Have you ever seen such luscious berries before?
I mean, honestly! I got up this morning bright and surly to make my daughter a better than usual breakfast because it's time for her to start her LEAP testing this week, and I thought it'd be cool to give her what I like for breakfast sometimes, which is a small heap of granola cereal with come plain vanilla yoghurt and some strawberry slices. I know there's a name for a dish like that, but I can't think of it right now, and it's not that important to the story, because what freaked me out is not the granola or the fact that my daughter, sprung from my loins, doesn't like strawberries, no, it's the fact that when I opened the little plastic container that we get strawberries in, it didn't contain regular sized strawberries. No, not at all. When I opened the package the first thing I saw was several freakishly big berries nestled on top of regular sized ones.
Now, I don't know if someone over at the Strawberry Packing Factory got a wild hair and decided to freak some poor consumer out and specially held out four of the biggest freaking berries he could find and then carefully positioned them on top of a package, or if maybe the federal government and the Department of Agriculture and Mutant Fruits is working behind the scenes to produce some sort of giant mutant 50's radioactive crazy food that is gonna turn everyone into rampaging bright red giants, or if I'm just overreacting to a horrible surprise, but let's take a quick comparison here--here's a nice blurry pic of two berries--the one on the right is the size that I'm used to calling "large" and on the left is one of the four Leviathans that was in my package this morning. See?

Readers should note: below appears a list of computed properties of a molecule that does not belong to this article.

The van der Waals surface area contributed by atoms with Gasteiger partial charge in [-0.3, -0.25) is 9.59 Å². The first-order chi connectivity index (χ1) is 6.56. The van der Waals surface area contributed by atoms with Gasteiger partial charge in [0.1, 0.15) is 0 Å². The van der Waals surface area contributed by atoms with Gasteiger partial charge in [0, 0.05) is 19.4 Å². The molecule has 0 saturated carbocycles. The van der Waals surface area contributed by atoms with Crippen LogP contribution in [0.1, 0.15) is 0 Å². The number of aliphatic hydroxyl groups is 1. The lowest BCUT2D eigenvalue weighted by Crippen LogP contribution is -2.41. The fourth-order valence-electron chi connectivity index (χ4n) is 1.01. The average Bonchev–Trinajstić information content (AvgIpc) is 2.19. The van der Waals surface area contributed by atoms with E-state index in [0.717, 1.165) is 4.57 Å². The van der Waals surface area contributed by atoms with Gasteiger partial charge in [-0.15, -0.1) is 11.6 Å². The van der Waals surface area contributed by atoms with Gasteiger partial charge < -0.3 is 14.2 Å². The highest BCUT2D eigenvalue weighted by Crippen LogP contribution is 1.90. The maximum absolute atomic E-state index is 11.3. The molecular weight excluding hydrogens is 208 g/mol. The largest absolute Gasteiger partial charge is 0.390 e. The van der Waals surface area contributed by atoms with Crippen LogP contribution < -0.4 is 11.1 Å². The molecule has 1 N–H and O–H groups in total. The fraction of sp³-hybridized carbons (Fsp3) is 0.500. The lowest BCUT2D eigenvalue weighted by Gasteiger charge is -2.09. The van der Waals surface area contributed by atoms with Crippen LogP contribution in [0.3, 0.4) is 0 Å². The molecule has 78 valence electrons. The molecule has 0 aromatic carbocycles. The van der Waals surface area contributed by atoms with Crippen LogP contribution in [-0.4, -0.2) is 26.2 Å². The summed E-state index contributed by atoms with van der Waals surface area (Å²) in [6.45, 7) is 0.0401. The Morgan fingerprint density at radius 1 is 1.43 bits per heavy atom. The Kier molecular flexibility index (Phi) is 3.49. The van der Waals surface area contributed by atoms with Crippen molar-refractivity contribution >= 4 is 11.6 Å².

My parents used to grow strawberries when I was a kid. We had some plants carefully set in a side flowerbed, where it wasn't too hot, wasn't too cold, wasn't overy sunny nor too dark, and they were lovingly watered and tended, and once in a while there'd turn up a sizeable berry, one that managed to survive the birds and the snails and the ravages of weather and insect and rot, and it'd be a lovely thing to behold, and it might be half an inch tall. A big strawberry. And as I got older and accustomed to not living off the land but instead foraging in my local grocery store for sustenance, I got used to seeing oversized foods. Giant cucumbers no longer freaked me out, ears of corn the length of my forearm were commonplace, and oranges that looked like pale basketballs became as expected as cold milk.
Then along came these strawberries, jolting me out of my complacency. My god they're big! I thought for sure this morning that when I opened that container and drew out one of those behemouths that there had been a mistake somewhere and I had instead opened a package of some sort of exotic, externally-seeded apples or something equally Oriental. It's happened before, I've gone in for something as simple as pine-nut pesto and come out with some bizarre green Japanese ultra-screamingly-acid-hot sauce that ended up eating straight through my pasta and right through one of my favourite sauce pans.
It's a dangerous world in the supermarket these days. You can't be too careful with your berries, men.